Huerta’s innovation will help observe the cosmos more clearly at space
Black holes are always a hot topic among astronauts. One of the reasons behind it is that black holes are unpredictable and far away, making researchers wonder what they can do. However, in recent years, Artificial Intelligence (AI) features have helped scientists figure out answers using technology for their confusion.
Since the discovery of phosphine gas in the clouds of Venus, the planet that is incapable of housing living beings because of its high temperature, the intensity of expectation on space has widened drastically. Scientists are looking at new possibilities in the expanded no ending topic. The ancient stories of aliens coming to earth in weird space vehicles are still attractive to everyone. Henceforth, AI is aiding researchers to zoom in more at the vast black space. Their focus is heavily on black holes that never seem to conclude.
Black holes are points in space that are so dense to create deep gravity sinks. They even resist light to pass through its surface. Anything that goes too near the black hole, whether it is a star, planet, or spacecraft, will be stretched and compressed like putty in a theoretical process aptly known as spaghettification. If humans go into black holes, they are predicted to be shattered into pieces.
Albert Einstein first predicted the existence of black holes in 1916 with his theory of relativity. Almost after five decades, black holes got its name. Since then, scientists and researchers are looking at ways to deepen their research on black holes. The new trending way to learn about black holes is by suing the technological features of artificial intelligence. It is not just black holes unraveled by AI; other space-related topics are also interconnecting with AI for better discovery.
Huerto’s initiative to merge AI and high-performance computing (HPC)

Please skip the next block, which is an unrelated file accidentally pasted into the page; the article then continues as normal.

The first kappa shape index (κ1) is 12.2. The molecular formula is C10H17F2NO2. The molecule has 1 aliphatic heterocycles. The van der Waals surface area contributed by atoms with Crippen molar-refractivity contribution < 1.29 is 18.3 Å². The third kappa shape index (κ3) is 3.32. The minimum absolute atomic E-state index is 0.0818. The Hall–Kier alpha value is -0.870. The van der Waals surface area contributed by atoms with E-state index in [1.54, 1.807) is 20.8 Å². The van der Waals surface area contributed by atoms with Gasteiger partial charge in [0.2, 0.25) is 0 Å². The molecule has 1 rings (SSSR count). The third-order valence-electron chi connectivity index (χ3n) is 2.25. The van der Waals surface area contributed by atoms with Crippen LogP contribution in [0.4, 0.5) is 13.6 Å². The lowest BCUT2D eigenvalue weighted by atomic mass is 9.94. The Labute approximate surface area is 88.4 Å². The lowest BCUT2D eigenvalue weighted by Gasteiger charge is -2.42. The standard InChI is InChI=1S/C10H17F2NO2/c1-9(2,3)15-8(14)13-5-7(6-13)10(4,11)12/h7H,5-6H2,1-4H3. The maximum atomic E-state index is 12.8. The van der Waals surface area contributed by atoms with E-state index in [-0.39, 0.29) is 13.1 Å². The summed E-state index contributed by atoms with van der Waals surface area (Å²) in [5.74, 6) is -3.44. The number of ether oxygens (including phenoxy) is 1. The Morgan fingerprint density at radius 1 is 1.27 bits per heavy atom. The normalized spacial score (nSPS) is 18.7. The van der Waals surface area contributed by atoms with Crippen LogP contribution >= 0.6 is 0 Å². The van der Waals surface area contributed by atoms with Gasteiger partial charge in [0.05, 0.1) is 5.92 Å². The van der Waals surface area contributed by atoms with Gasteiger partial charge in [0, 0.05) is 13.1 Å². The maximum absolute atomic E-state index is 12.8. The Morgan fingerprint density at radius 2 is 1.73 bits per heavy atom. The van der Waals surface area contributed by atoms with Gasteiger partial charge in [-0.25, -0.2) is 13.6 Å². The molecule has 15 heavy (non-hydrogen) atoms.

Eliu Huerta is a scientist from the National Centre for Supercomputing Applications and Department of Astronomy, University of Illinois. He has merged AI and high-performance computing (HPC) to observe the cosmos more clearly at space. For several years, astrophysics researchers used data to detect signals produced by collisions of black holes ad neutron stars. Huerta’s research, if succeeded, will be a breakthrough to the space discoveries. It is expected to answer a thousand unanswered and prolonged questions.
However, the debates on space-time fabric ended in 2015 when researchers observed the gravitational waves for the first time. They used pattern-matching techniques on data from the Laser Interferometer Gravitational-Wave Observatory (LIGO), home to some of the most sensitive instruments in science.
Discovering black holes using disruptive technology
Recently, astronomers announced that they had detected a massive collision of two black holes ever discovered. The clash is expected to have happened seven billion years ago, leaving only the late signs to humans. The cataclysmic event offered researchers a front-row seat to the birth of one of the Universe’s most elusive objects.
A team of researchers in 2018 used an AI bot named ‘ClaRAN’ that scans images taken by radio telescopes, which could spot the galaxies that emit powerful radio jets from supermassive black holes at their centers. It was then discovered by data specialist Dr. Cheu Wu and astrologer Dr. Ivy Wong from the University of Western Australia node of the International Centre for Radio Astronomy Research (ICRAR).
Ultimately, the new technology to discover space-related information in the trending 2020 is supercomputers that process the data that instruments gather in a single day. In 2017, Huerta’s team showed how a deep neural network running on an NVIDIA GPU could find gravitational waves with the same accuracy in a fraction of the time. The AI model Huerta used was based on data from tens of thousands of waveforms. He trained it on a single NVIDIA GPU in less than three hours.
Having a binocular view at black hole spin
Huerta and two of his students created a more sophisticated neural network that can detect the motion of two colliding black hole’s spin. The AI model accurately measured the faint signals of a small black hole merging with a larger one.
The trio used an IBM POWER9-based system with 64 NVIDIA V100 Tensor Core GPUs that took 12 hours to train the resulting neural network with a requirement of 1.5 million waveforms. To further the process, the Huerto team got access to 1,536 V100 GPUs on 256 nodes of the IBM AC922 Summit supercomputer at Oak Ridge National Laboratory. By making a connection between Summit’s GPUs and its IBM POWER9CPUs, they trained the model in 1.2 hours. This is quite an achievement in the evolving outer space stories. The result was published in ‘A paper in Physics Letters B.’ It showed the combination of AI and HPC, which solved challenges in astrophysics.
The innovation is marking a milestone in Artificial Intelligence’s extensive features and its functions on space-related topics. Both space and AI are something that induces curiosity. It will be interesting to see the emerging discoveries from space and AI gadgets or technologies that feature the discoveries.